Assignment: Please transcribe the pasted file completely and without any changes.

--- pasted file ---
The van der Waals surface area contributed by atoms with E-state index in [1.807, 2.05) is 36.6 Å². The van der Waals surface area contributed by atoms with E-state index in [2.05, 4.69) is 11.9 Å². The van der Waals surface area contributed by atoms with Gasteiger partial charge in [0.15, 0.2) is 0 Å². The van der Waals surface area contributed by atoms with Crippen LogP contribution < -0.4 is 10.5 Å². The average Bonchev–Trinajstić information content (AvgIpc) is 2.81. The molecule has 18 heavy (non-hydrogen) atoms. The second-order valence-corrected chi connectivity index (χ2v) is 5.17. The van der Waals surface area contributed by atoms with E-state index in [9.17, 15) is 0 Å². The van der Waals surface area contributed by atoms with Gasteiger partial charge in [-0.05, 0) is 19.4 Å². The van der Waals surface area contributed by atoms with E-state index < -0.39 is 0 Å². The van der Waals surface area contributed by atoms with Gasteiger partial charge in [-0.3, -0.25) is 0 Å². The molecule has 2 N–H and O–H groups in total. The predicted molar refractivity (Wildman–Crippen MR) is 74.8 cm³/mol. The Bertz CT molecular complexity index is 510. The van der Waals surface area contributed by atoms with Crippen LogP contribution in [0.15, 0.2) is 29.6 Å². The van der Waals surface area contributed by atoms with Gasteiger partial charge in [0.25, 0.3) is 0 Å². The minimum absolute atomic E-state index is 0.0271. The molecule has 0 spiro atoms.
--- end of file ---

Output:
The van der Waals surface area contributed by atoms with E-state index in [1.807, 2.05) is 36.6 Å². The van der Waals surface area contributed by atoms with E-state index in [2.05, 4.69) is 11.9 Å². The van der Waals surface area contributed by atoms with Gasteiger partial charge in [0.15, 0.2) is 0 Å². The van der Waals surface area contributed by atoms with Crippen LogP contribution < -0.4 is 10.5 Å². The average Bonchev–Trinajstić information content (AvgIpc) is 2.81. The molecule has 18 heavy (non-hydrogen) atoms. The second-order valence-corrected chi connectivity index (χ2v) is 5.17. The van der Waals surface area contributed by atoms with E-state index in [9.17, 15) is 0 Å². The van der Waals surface area contributed by atoms with Gasteiger partial charge in [-0.05, 0) is 19.4 Å². The van der Waals surface area contributed by atoms with E-state index < -0.39 is 0 Å². The van der Waals surface area contributed by atoms with Gasteiger partial charge in [-0.3, -0.25) is 0 Å². The molecule has 2 N–H and O–H groups in total. The predicted molar refractivity (Wildman–Crippen MR) is 74.8 cm³/mol. The Bertz CT molecular complexity index is 510. The van der Waals surface area contributed by atoms with Crippen LogP contribution in [0.15, 0.2) is 29.6 Å². The van der Waals surface area contributed by atoms with Gasteiger partial charge in [0.25, 0.3) is 0 Å². The minimum absolute atomic E-state index is 0.0271. The molecule has 0 spiro atoms.